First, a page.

Look no further than your local gym: In a Journal of Sexual Medicine study, women who hit the treadmill for 20 minutes were more physiologically aroused while viewing an erotic video than the group that didn't work out.
"Exercise increases circulation to every area of your body," explains ob-gyn Dr. Alyssa Dweck, co-author of "V Is for Vagina," and that makes us more game for bedroom action.
Mentally, regular workouts may help us get over body hang-ups, she adds. And the feel-good endorphins released during exercise can bust through fatigue or stress that drags down sex drive. (Having increased stamina won't hurt, either.)
Your fitness Rx: Add workouts that get your heart pumping and put you in touch with your body, like Latin dance or Zumba. Dweck also recommends yoga positions that increase blood flow to the pelvic area.
If you've been using willpower to resist those 3 p.m. chocolate urges -- and failing miserably -- try a little activity instead. Here's why:
"In the throes of a craving, your brain is saying 'feed me dopamine!' -- that neurotransmitter that taps into the reward center of your brain. You can satisfy the call with carbs -- or with exercise," says Dr. John Ratey, author of "Spark: The Revolutionary New Science of Exercise and the Brain."
Both fixes raise your dopamine levels significantly, but only one will have a favorable effect on your tush.
Your fitness Rx: When you get the vending machine crazies, take 15 minutes and go for a brisk walk, which was shown in recent research to be all it takes to short-circuit food cravings.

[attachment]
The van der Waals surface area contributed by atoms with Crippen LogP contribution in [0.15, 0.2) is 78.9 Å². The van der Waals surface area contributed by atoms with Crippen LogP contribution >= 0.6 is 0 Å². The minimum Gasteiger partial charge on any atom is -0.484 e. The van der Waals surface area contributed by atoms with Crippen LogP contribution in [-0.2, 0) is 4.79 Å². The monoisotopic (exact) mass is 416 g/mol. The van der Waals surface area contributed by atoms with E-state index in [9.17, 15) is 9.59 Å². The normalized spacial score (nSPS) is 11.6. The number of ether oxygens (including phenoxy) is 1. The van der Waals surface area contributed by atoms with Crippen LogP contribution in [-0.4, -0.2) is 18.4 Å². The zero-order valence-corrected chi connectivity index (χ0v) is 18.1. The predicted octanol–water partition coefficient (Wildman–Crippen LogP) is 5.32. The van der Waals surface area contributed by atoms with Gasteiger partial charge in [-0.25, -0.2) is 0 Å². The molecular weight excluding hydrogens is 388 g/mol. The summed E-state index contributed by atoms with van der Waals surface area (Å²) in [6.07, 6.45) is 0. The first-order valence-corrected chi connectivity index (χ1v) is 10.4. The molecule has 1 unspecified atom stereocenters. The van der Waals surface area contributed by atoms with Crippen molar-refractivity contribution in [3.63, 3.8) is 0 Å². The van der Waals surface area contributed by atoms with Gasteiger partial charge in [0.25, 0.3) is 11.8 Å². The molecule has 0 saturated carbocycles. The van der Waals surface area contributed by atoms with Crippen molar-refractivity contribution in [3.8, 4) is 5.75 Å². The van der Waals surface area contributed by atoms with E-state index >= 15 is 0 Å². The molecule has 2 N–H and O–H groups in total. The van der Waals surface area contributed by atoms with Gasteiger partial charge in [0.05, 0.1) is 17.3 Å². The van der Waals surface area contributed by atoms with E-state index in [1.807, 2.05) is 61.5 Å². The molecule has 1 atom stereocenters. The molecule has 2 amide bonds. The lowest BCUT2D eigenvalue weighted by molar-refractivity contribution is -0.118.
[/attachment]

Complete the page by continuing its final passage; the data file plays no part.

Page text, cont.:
Weak immune system
Aerobic workouts are a natural cold-fighter, coaxing immune cells out of body tissues and into the bloodstream, where they attack invading viruses and bacteria, explains David Nieman, a professor at Appalachian State University, whose research shows that five days of cardio a week reduced sick days by 43%.
Your fitness Rx: Workouts that raise your heart rate can improve immunity. Good options: Jog, cycle or take a dance class. Or, try a circuit workout (with little or no rest in between exercises) for 30 minutes on most days of the week. (Avoid intense exercise beyond 90 minutes, since that can increase your risk of getting sick.)
That little commitment is all you need to score a big health payoff.
During menopause and the years leading up to it, 80% of women will suffer from symptoms such as hot flashes and night sweats. Exercise helps you maintain a healthy BMI -- crucial if you're feeling the heat, since overweight women report more severe symptoms -- and dials down stress, which can trigger flashes, says Dweck.
It doesn't take much: One 30-minute walk or run on the treadmill quelled hot flashes by up to 74% over a 24-hour period, according to a study published in the journal Menopause.
Your fitness Rx: Cardio is crucial if you're dealing with the big M. Aim for 30 minutes, five days a week.
Timing Matters To Make Diet and Exercise Changes LastWritten by Alexandra Sifferlin and posted on healthandtime.com on April 22, 2013When it comes to making healthy lifestyle changes, which should come first — changing your diet or becoming more physically active?Researchers from Stanford University School of Medicine report in the Annals of Behavioral Medicine that neither...